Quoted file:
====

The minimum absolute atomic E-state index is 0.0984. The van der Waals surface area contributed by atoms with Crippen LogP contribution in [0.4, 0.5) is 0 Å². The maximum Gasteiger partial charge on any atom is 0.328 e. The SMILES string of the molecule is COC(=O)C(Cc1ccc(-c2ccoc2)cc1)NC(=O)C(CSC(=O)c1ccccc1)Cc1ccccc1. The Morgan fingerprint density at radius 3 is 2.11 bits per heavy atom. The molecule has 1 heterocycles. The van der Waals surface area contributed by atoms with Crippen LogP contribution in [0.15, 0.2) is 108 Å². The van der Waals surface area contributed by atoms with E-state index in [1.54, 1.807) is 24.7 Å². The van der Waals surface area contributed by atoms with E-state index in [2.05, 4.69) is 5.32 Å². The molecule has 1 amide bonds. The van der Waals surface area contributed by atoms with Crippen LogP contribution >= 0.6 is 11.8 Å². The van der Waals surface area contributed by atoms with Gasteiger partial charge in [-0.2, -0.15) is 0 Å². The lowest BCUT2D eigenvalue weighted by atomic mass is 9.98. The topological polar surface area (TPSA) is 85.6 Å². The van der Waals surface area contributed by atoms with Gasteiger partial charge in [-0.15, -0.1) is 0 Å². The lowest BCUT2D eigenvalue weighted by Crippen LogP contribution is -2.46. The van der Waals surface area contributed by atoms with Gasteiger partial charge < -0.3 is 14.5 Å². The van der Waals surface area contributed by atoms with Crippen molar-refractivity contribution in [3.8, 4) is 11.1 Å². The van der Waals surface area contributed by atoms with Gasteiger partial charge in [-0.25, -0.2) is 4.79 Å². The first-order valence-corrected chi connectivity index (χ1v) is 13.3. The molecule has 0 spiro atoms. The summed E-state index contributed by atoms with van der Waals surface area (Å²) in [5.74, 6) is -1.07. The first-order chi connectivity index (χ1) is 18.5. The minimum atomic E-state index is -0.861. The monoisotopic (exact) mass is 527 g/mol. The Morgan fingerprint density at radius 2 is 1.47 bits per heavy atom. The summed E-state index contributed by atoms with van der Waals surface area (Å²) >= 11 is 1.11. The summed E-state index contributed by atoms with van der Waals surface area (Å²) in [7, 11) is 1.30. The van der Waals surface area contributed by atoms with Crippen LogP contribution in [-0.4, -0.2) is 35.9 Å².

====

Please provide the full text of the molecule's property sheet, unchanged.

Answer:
The minimum absolute atomic E-state index is 0.0984. The van der Waals surface area contributed by atoms with Crippen LogP contribution in [0.4, 0.5) is 0 Å². The maximum Gasteiger partial charge on any atom is 0.328 e. The SMILES string of the molecule is COC(=O)C(Cc1ccc(-c2ccoc2)cc1)NC(=O)C(CSC(=O)c1ccccc1)Cc1ccccc1. The Morgan fingerprint density at radius 3 is 2.11 bits per heavy atom. The molecule has 1 heterocycles. The van der Waals surface area contributed by atoms with Crippen LogP contribution in [0.15, 0.2) is 108 Å². The van der Waals surface area contributed by atoms with E-state index in [1.54, 1.807) is 24.7 Å². The van der Waals surface area contributed by atoms with E-state index in [2.05, 4.69) is 5.32 Å². The molecule has 1 amide bonds. The van der Waals surface area contributed by atoms with Crippen LogP contribution >= 0.6 is 11.8 Å². The van der Waals surface area contributed by atoms with Gasteiger partial charge in [-0.2, -0.15) is 0 Å². The lowest BCUT2D eigenvalue weighted by atomic mass is 9.98. The topological polar surface area (TPSA) is 85.6 Å². The van der Waals surface area contributed by atoms with Gasteiger partial charge in [-0.15, -0.1) is 0 Å². The lowest BCUT2D eigenvalue weighted by Crippen LogP contribution is -2.46. The van der Waals surface area contributed by atoms with Gasteiger partial charge < -0.3 is 14.5 Å². The van der Waals surface area contributed by atoms with Crippen molar-refractivity contribution in [3.8, 4) is 11.1 Å². The van der Waals surface area contributed by atoms with Gasteiger partial charge in [-0.25, -0.2) is 4.79 Å². The first-order valence-corrected chi connectivity index (χ1v) is 13.3. The molecule has 0 spiro atoms. The summed E-state index contributed by atoms with van der Waals surface area (Å²) in [5.74, 6) is -1.07. The first-order chi connectivity index (χ1) is 18.5. The minimum atomic E-state index is -0.861. The monoisotopic (exact) mass is 527 g/mol. The Morgan fingerprint density at radius 2 is 1.47 bits per heavy atom. The summed E-state index contributed by atoms with van der Waals surface area (Å²) >= 11 is 1.11. The summed E-state index contributed by atoms with van der Waals surface area (Å²) in [7, 11) is 1.30. The van der Waals surface area contributed by atoms with Crippen LogP contribution in [-0.4, -0.2) is 35.9 Å².